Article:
It should be noted that the methods and apparatus described herein are not limited to use only with robotic radiosurgery treatment. In alternative embodiments, the methods and apparatus herein may be used in applications within other areas of the medical technology field as well as outside the medical technology field utilizing the application of radiation beams.
The contents of all patents, patent applications, published articles, books, reference manuals and abstracts cited herein are hereby incorporated by reference in their entirety to more fully describe the state of art to which the invention pertains.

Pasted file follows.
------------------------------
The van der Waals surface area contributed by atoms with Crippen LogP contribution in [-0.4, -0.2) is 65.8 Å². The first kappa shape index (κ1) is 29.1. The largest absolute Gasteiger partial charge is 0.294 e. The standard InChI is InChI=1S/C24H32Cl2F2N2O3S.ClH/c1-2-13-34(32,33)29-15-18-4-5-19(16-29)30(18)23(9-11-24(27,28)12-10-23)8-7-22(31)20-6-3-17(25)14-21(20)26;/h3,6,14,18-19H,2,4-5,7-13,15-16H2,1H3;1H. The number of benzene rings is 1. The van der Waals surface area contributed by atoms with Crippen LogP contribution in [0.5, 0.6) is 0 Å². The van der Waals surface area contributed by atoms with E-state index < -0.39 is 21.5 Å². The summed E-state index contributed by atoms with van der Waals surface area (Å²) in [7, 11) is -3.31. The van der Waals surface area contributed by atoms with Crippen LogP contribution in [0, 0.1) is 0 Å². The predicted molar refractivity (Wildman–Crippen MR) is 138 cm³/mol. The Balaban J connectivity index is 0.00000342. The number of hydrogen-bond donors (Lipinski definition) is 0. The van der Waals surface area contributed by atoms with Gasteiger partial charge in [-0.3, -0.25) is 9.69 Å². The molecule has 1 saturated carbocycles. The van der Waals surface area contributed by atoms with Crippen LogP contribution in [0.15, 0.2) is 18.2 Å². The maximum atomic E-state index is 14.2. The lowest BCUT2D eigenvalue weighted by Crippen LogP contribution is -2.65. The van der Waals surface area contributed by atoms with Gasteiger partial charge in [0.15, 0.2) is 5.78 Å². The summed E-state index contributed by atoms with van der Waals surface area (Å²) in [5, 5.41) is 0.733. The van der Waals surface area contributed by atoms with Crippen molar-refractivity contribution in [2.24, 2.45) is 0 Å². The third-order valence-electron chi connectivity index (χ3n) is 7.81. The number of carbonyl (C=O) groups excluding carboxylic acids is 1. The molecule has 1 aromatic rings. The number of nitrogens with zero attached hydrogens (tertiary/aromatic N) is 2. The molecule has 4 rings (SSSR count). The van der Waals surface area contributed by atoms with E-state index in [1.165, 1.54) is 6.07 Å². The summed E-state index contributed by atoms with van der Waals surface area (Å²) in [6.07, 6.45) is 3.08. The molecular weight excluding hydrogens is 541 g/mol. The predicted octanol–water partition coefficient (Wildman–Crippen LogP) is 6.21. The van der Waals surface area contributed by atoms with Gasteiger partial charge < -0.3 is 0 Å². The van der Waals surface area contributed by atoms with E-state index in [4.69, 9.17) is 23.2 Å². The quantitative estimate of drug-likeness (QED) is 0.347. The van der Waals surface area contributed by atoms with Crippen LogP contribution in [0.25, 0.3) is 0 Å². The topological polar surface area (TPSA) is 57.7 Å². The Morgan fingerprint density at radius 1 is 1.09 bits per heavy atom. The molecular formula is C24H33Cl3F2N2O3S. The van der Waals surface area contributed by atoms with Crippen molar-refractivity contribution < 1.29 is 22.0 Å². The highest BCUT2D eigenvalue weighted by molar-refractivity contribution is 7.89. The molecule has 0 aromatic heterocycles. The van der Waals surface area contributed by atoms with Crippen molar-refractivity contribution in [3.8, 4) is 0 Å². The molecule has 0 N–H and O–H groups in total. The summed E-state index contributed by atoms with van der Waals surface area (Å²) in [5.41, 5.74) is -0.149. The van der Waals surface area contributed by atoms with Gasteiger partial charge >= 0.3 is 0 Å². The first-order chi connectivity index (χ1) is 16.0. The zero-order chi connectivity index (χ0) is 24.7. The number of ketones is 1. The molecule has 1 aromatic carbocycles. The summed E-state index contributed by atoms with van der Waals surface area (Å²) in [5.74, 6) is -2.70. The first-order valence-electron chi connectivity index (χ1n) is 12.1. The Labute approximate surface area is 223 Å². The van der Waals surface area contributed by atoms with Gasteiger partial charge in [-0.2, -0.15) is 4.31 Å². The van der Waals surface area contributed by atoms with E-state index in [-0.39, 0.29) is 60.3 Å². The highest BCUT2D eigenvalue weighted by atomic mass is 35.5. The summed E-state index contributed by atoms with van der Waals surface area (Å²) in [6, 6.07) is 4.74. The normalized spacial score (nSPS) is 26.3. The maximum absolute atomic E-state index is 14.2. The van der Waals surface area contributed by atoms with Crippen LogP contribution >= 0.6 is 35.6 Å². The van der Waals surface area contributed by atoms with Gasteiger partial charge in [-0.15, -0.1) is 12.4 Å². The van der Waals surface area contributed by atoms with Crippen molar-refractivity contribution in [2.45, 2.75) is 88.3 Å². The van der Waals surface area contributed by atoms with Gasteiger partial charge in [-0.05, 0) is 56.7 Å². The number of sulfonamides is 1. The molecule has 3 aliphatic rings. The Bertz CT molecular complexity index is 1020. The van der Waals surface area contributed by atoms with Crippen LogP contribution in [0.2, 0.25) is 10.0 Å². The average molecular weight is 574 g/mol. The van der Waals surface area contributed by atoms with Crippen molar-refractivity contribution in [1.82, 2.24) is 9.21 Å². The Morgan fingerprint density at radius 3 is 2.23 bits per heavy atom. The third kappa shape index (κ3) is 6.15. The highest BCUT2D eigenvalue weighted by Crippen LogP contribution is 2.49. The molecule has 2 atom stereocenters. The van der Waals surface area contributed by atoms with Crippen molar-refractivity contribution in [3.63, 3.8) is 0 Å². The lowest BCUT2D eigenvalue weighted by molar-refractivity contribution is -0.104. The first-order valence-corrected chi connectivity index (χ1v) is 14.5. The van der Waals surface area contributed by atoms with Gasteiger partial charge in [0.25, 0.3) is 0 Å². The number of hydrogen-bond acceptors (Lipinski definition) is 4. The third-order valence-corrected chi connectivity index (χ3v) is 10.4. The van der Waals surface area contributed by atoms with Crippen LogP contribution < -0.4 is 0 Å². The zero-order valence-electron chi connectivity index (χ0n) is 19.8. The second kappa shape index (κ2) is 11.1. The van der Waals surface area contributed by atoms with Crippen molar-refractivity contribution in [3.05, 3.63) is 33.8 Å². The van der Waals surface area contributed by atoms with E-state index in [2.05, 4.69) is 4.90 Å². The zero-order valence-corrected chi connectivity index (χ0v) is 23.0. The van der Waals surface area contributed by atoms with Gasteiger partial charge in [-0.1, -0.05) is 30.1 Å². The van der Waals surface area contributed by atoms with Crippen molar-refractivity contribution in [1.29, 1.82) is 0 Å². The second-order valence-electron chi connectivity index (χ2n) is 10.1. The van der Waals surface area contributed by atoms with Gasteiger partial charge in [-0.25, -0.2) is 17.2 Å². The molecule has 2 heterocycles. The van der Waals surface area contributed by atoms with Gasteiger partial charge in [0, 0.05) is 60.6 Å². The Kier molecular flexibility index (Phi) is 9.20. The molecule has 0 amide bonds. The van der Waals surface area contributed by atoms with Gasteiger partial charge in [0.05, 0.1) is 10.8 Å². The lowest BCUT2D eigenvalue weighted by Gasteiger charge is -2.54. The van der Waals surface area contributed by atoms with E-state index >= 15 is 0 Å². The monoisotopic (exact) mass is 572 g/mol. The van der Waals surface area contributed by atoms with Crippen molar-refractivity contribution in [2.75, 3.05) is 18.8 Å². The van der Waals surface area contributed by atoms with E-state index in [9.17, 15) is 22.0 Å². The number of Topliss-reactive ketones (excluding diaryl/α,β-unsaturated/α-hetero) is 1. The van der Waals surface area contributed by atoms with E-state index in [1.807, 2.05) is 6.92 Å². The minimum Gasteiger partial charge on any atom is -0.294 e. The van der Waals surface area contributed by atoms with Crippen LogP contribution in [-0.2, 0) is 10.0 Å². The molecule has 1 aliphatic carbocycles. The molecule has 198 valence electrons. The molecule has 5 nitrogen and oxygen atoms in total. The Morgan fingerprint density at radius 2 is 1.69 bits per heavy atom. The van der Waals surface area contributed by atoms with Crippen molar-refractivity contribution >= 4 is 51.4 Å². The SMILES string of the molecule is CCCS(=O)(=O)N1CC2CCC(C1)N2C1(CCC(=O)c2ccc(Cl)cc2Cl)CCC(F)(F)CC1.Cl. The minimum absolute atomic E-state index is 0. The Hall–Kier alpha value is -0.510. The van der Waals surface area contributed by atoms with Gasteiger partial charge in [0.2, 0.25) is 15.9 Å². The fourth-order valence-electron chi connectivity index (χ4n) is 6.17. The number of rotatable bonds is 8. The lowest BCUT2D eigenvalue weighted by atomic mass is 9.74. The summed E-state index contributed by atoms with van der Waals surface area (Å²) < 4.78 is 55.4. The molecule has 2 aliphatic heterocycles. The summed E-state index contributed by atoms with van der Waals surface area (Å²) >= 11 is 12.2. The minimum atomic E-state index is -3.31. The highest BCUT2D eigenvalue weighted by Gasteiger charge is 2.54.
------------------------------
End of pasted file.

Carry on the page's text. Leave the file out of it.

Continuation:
As various changes can be made in the above-described subject matter without departing from the scope and the spirit of the invention, it is intended that all subject matter contained in the above description, shown in the accompanying drawings, or defined in the appended claims will be interpreted as descriptive and illustrative, and not in a limiting sense. Many modifications and variations of the present invention are possible in light of the above teachings. It is therefore to be understood that within the scope of the appended claims, the invention may be practiced otherwise than as specifically described.
Those skilled in the art will recognize, or be able to ascertain using no more than routine experimentation, many equivalents to the specific embodiments of the invention described herein. Such equivalents are intended to be encompassed by the claims.